Carandiru (2003, Brazil)
This is almost certainly the best Brazilian prison riot movie you will ever see.
It is based on the events of 2 October 1992 in the Carandiru Penitentiary, São Paulo, Brazil in which 111 prisoners were killed as 68 military police stormed the prison, and while the blurb describes the prison as ‘a powderkeg waiting to explode’ the film doesn’t convey that at all. It’s awfully overcrowded, drug use is rampant and there are few staff, but tensions (even the killings of other inmates, for which permission is sought and granted from the more influential inmates) are managed in a fairly orderly fashion. The film centres around the sympathetic prison doctor, Dráuzio Varella, whose principal task seems to be conducting AIDS tests, and follows a variety of soap opera prisoners with whom he has contact – almost all of them either romanticised killers or transsexuals. If the film can be believed, the riot (which takes up surprisingly little of the action) started out of nowhere – over a pair of underpants hung on a line, or the result of a football match, or some other unfathomable thing. Enter the riot squad who, according to the movie, proceed to mow down defenceless, unarmed prisoners. There were no police fatalities. It’s an extraordinary ending to an engrossing film – particularly if the prison life depicted is a remotely accurate reflection of the Latin American penal system. Most of the film was seemingly shot on location before the prison was demolished in 2002.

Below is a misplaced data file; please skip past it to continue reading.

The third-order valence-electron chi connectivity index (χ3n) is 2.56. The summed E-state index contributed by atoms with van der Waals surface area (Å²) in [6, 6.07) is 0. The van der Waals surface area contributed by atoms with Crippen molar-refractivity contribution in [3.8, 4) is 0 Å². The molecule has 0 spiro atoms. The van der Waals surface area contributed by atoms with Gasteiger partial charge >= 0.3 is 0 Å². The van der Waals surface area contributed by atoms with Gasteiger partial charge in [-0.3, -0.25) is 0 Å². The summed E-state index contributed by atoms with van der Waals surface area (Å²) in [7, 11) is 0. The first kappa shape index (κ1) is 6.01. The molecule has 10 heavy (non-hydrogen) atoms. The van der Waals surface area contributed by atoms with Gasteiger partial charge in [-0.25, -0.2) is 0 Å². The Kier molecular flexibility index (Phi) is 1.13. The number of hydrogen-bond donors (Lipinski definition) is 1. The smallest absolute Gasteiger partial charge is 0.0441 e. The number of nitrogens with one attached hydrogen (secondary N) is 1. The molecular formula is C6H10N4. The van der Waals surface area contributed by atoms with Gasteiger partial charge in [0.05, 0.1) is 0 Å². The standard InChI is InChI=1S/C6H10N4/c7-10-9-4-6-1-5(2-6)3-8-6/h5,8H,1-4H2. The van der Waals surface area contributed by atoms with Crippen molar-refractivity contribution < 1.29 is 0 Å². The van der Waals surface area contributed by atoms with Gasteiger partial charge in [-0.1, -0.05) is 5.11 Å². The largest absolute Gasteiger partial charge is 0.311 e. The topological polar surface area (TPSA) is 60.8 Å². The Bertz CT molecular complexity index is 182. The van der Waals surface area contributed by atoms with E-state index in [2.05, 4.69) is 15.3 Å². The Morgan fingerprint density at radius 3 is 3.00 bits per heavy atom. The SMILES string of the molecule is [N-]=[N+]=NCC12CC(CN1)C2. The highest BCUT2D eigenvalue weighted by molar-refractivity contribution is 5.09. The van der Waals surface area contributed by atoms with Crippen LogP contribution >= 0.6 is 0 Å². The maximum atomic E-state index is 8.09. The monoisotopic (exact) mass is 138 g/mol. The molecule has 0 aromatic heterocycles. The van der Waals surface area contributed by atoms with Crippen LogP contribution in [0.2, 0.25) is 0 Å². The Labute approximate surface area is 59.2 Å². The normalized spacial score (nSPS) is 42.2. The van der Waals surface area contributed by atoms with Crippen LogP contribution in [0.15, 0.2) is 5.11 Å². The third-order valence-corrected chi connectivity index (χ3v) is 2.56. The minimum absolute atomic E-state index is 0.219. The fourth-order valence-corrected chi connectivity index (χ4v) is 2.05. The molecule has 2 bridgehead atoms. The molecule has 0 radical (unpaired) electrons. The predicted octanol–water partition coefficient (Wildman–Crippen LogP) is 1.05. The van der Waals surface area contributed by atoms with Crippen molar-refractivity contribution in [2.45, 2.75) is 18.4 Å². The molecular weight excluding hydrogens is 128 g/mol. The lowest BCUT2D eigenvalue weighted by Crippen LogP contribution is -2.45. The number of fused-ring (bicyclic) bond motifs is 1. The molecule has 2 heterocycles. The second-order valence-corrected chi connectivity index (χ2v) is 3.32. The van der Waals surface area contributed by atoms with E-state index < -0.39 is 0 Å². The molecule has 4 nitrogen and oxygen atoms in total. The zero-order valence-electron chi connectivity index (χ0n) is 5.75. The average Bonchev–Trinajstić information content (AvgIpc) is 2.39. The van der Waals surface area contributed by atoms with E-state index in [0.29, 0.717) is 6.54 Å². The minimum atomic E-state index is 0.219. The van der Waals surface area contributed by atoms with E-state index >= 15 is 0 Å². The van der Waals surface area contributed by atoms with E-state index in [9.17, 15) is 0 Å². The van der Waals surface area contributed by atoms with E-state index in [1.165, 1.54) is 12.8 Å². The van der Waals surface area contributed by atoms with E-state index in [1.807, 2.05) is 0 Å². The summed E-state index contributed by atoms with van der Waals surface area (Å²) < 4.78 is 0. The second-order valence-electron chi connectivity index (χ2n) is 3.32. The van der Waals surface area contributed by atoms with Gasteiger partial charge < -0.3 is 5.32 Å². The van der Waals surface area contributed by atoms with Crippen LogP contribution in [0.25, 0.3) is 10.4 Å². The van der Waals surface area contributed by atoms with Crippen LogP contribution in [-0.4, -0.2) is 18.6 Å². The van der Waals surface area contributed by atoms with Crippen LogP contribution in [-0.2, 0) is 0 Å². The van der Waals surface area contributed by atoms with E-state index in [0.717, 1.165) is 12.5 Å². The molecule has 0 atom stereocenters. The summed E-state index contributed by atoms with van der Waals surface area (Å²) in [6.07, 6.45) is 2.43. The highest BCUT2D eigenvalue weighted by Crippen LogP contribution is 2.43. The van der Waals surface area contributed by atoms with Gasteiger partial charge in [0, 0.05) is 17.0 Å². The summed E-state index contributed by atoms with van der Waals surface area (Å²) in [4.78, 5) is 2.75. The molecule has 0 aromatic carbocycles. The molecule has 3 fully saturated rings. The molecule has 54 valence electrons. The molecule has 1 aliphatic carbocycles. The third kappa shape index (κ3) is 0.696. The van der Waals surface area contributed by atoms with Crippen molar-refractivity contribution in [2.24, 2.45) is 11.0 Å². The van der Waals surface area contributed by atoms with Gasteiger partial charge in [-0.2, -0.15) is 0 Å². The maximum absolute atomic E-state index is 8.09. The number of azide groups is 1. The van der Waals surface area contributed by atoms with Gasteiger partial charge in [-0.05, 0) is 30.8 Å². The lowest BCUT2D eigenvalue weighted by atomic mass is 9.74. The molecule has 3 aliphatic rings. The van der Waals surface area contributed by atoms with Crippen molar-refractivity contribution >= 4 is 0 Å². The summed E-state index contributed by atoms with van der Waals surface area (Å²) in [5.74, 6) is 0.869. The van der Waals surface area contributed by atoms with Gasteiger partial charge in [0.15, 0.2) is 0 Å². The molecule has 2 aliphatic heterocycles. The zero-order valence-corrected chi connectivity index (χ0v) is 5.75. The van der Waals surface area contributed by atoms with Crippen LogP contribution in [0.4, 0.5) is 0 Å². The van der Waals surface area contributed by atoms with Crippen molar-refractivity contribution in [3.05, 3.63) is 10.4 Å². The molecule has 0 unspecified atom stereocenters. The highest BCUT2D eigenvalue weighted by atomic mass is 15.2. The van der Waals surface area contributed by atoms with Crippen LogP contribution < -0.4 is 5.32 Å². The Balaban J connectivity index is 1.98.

Posted on May 2nd, 2009 at 12:29 am. Updated on August 29th, 2019 at 8:43 pm.
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